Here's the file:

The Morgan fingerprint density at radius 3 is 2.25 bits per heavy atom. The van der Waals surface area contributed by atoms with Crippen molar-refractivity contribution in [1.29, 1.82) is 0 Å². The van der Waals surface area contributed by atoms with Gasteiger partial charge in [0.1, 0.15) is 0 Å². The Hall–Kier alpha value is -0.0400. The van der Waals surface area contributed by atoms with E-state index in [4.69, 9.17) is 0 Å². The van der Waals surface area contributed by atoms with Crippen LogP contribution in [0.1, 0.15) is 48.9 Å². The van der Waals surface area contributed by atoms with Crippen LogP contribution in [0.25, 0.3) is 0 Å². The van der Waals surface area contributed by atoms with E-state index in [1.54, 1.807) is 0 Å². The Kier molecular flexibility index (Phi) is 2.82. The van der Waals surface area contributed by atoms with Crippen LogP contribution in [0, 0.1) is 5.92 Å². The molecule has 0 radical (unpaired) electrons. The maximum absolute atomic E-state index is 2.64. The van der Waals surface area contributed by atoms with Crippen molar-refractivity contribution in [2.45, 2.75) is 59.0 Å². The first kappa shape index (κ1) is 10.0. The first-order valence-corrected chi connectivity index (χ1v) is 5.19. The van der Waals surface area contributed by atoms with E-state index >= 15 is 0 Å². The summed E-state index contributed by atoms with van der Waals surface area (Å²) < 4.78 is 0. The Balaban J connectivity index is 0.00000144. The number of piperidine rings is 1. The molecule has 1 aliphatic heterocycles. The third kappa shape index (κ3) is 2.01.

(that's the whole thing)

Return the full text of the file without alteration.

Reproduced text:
The Morgan fingerprint density at radius 3 is 2.25 bits per heavy atom. The van der Waals surface area contributed by atoms with Crippen molar-refractivity contribution in [1.29, 1.82) is 0 Å². The van der Waals surface area contributed by atoms with Gasteiger partial charge in [0.1, 0.15) is 0 Å². The Hall–Kier alpha value is -0.0400. The van der Waals surface area contributed by atoms with E-state index in [4.69, 9.17) is 0 Å². The van der Waals surface area contributed by atoms with Crippen LogP contribution in [0.1, 0.15) is 48.9 Å². The van der Waals surface area contributed by atoms with Crippen LogP contribution in [0.25, 0.3) is 0 Å². The van der Waals surface area contributed by atoms with E-state index in [1.54, 1.807) is 0 Å². The Kier molecular flexibility index (Phi) is 2.82. The van der Waals surface area contributed by atoms with Crippen LogP contribution in [0, 0.1) is 5.92 Å². The molecule has 0 radical (unpaired) electrons. The maximum absolute atomic E-state index is 2.64. The van der Waals surface area contributed by atoms with Crippen molar-refractivity contribution in [2.45, 2.75) is 59.0 Å². The first kappa shape index (κ1) is 10.0. The first-order valence-corrected chi connectivity index (χ1v) is 5.19. The van der Waals surface area contributed by atoms with E-state index >= 15 is 0 Å². The summed E-state index contributed by atoms with van der Waals surface area (Å²) < 4.78 is 0. The Balaban J connectivity index is 0.00000144. The number of piperidine rings is 1. The molecule has 1 aliphatic heterocycles. The third kappa shape index (κ3) is 2.01.